“On layoffs, Fraisse said that he had not seen a better, more objective system than seniority. “It is a fair method that is perceived as fair when tight economic times require tough things,” he said. (He also said he believed that substituting test scores as a measure of effectiveness might lead to a narrowing of the curriculum and a breakdown of collaboration, but after plaintiff’s attorney McRae objected, Judge Treu disallowed that answer as speculative.)”
This is total disrespect for the rights of students, of all colors and back, to get a quality education. Friesse is the epitome of an educrat.
Published: Friday, Mar. 7, 2014 – 12:00 am
Last Modified: Friday, Mar. 7, 2014 – 10:46 am
California’s state hospital system and three of its employees must pay a combined $1 million award to a state hospital psychologist after a jury decided she was pressured to declare mentally ill patients competent for trial using questionable assessment methods and then fired for exposing the policy.
Napa State Hospital psychologist Melody Jo Samuelson’s lawsuit ended with a monthlong trial and a verdict that she suffered retaliation for whistleblowing. A judge late last week affirmed the jury’s decision.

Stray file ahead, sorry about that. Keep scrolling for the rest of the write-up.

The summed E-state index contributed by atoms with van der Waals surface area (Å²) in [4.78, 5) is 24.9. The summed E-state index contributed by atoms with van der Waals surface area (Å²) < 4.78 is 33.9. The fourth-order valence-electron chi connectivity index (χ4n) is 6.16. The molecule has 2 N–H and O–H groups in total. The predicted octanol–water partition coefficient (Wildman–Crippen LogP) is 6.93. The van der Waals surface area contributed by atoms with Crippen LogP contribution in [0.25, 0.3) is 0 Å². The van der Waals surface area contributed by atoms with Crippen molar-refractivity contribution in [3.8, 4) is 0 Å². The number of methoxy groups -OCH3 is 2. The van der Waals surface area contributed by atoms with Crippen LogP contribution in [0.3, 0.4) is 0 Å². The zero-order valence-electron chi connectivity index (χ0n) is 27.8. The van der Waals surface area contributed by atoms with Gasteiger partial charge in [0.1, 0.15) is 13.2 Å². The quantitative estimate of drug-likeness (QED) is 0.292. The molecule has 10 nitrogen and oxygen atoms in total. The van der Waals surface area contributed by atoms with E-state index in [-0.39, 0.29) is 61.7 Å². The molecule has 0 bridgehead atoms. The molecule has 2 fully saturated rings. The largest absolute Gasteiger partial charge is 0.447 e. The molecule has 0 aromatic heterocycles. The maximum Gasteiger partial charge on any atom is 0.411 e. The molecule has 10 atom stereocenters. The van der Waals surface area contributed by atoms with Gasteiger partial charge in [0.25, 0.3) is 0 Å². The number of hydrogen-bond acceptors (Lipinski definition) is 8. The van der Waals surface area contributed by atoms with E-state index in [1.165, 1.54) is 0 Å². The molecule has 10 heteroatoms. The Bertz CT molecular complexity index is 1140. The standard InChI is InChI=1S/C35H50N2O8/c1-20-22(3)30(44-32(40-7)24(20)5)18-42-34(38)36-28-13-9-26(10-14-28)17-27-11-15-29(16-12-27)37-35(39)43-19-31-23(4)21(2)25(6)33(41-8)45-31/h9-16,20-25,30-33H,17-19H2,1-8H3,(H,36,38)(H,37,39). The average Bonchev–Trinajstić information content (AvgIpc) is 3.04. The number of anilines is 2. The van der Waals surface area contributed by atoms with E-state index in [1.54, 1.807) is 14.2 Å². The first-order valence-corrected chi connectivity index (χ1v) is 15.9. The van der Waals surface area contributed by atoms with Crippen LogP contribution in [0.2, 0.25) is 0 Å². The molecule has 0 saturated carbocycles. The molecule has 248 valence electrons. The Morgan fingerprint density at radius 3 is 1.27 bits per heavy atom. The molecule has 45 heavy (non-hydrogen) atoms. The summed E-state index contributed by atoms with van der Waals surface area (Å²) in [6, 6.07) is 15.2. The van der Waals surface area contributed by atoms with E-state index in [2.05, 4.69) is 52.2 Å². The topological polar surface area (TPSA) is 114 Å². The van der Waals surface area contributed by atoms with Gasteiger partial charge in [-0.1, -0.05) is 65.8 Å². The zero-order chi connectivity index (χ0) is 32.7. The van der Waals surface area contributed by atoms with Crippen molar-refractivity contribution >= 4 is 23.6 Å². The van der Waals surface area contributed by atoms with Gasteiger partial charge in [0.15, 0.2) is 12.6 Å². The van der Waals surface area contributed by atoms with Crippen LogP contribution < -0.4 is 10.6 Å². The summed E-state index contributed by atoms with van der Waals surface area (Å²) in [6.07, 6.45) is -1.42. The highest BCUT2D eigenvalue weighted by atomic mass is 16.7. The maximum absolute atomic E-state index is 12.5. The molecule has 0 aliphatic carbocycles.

Department of State Hospitals spokesman Ralph Montaño declined to answer questions about allegations in the lawsuit or whether the department will continue fighting it.
“The department is in the process of evaluating the verdict,” Montano said in an email earlier this week.
Samuelson’s lawyer, Kirk B. Freeman, said his client is “happy with the jury’s verdict,” but “she still has concerns about how she’s going to be treated at the hospital.”
According to court records, the state hired Samuelson in early 2006 and granted her privileges at Napa State Hospital that included assessing criminally accused patients’ fitness to stand trial. The records say she received favorable reviews.
Not long after Samuelson started work, the state and federal government settled on changes to end civil rights abuses at Napa and three other state hospitals where mentally ill inmates sometimes languished without treatment.
Samuelson’s court complaint alleged that James Jones, the Napa hospital’s chief of psychology, “made it clear … that he was committed to … returning patients to court as competent to stand trial.” To do that, Jones lowered evaluation standards and pressured staff to use unreliable methods to determine patients’ competency, according to the complaint. One assessment technique, the complaint said, used a “mock trial” method that prepared patients to answer evaluation questions by rote memorization.